Skip to page content
USDA Forest Service
  
Treesearch

Research & Development Treesearch

 
Treesearch Home
About Treesearch
Contact Us
Research & Development
Forest Products Lab
International Institute of Tropical Forestry
Northern
Pacific Northwest
Pacific Southwest
Rocky Mountain
Southern Research Station
Help
 

Science.gov - We Participate


USA.gov  Government Made Easy


Global Forest Information Service

US Forest Service
P.O. Box 96090
Washington, D.C.
20090-6090

(202) 205-8333

You are here: Home / Search / Publication Information
Bookmark and Share

Publication Information

View PDF (295 KB)

Title: Managing for wilderness experiences in the 21st Century: Responding to the recent wilderness critique

Author: Roggenbuck, Joseph W.;

Date: 2012

Source: In: Cole, David N., comp. Wilderness visitor experiences: Progress in research and management; 2011 April 4-7; Missoula, MT. Proc. RMRS-P-66. Fort Collins, CO: U.S. Department of Agriculture, Forest Service, Rocky Mountain Research Station p. 193-202.

Publication Series: Proceedings (P)

   Note: This article is part of a larger document. View the larger document

Description: This essay describes five major critiques of the wilderness idea and how wilderness managers might shape experience opportunities in wilderness in response. These challenges include the notions that the wilderness idea separates people from nature, that it denies the human story in "pristine" lands, that it privileges a kind of recreation favored by elites and consumed by gadgets, that it distracts attention from the environmental crisis at home, and that wilderness management is based on an outmoded concept of naturalness. My suggestions include management directives and educational programs that encourage more intimate contact with wildness and with the resource. Educational programs must extend beyond Leave No Trace to include active partnership with managers in care of the wilderness, in programs for resource monitoring, and Adopt a Spot. Educational programs must foster experiential benefits, learning about the environment, and commitment to environmental sustainability beyond the wilderness boundaries and the visit. Researchers and managers need to focus on the meaning and facilitation of primitive experiences in wilderness, with special concern given to recent modern entertainment and communication technology in wilderness. Finally, managers, with input from an informed public, must consider alternate models to the protection of wild ecosystems and landscapes: "hands off," ecological integrity, historical fidelity, and ecological resilience.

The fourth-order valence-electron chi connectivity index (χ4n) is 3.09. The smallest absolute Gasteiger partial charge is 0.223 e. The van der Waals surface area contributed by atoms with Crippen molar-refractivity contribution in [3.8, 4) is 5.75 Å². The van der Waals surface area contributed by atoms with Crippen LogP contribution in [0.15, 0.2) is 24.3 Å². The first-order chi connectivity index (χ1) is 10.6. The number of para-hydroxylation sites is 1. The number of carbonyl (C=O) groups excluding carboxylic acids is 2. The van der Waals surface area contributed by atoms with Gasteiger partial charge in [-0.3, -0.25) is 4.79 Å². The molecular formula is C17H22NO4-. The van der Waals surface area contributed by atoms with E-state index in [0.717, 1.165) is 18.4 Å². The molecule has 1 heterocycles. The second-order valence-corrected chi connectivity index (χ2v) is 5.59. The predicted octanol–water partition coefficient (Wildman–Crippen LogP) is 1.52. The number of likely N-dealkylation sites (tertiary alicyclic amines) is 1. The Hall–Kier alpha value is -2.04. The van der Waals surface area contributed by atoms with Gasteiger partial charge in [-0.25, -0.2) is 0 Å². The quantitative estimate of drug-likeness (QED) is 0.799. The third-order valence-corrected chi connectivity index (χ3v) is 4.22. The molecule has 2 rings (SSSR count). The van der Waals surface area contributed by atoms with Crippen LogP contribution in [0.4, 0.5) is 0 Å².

Keywords: management frameworks, recreation management, research methods, solitude, technology, visitor density, wilderness experience

Publication Notes:

  • We recommend that you also print this page and attach it to the printout of the article, to retain the full citation information.
  • This article was written and prepared by U.S. Government employees on official time, and is therefore in the public domain.
  • You may send email to rmrspubrequest@fs.fed.us to request a hard copy of this publication. (Please specify exactly which publication you are requesting and your mailing address.)

XML: View XML

Citation:


Roggenbuck, Joseph W. 2012. Managing for wilderness experiences in the 21st Century: Responding to the recent wilderness critique. In: Cole, David N., comp. Wilderness visitor experiences: Progress in research and management; 2011 April 4-7; Missoula, MT. Proc. RMRS-P-66. Fort Collins, CO: U.S. Department of Agriculture, Forest Service, Rocky Mountain Research Station p. 193-202.

 


 [ Get Acrobat ]  Get the latest version of the Adobe Acrobat reader or Acrobat Reader for Windows with Search and Accessibility

USDA logo which links to the department's national site. Forest Service logo which links to the agency's national site.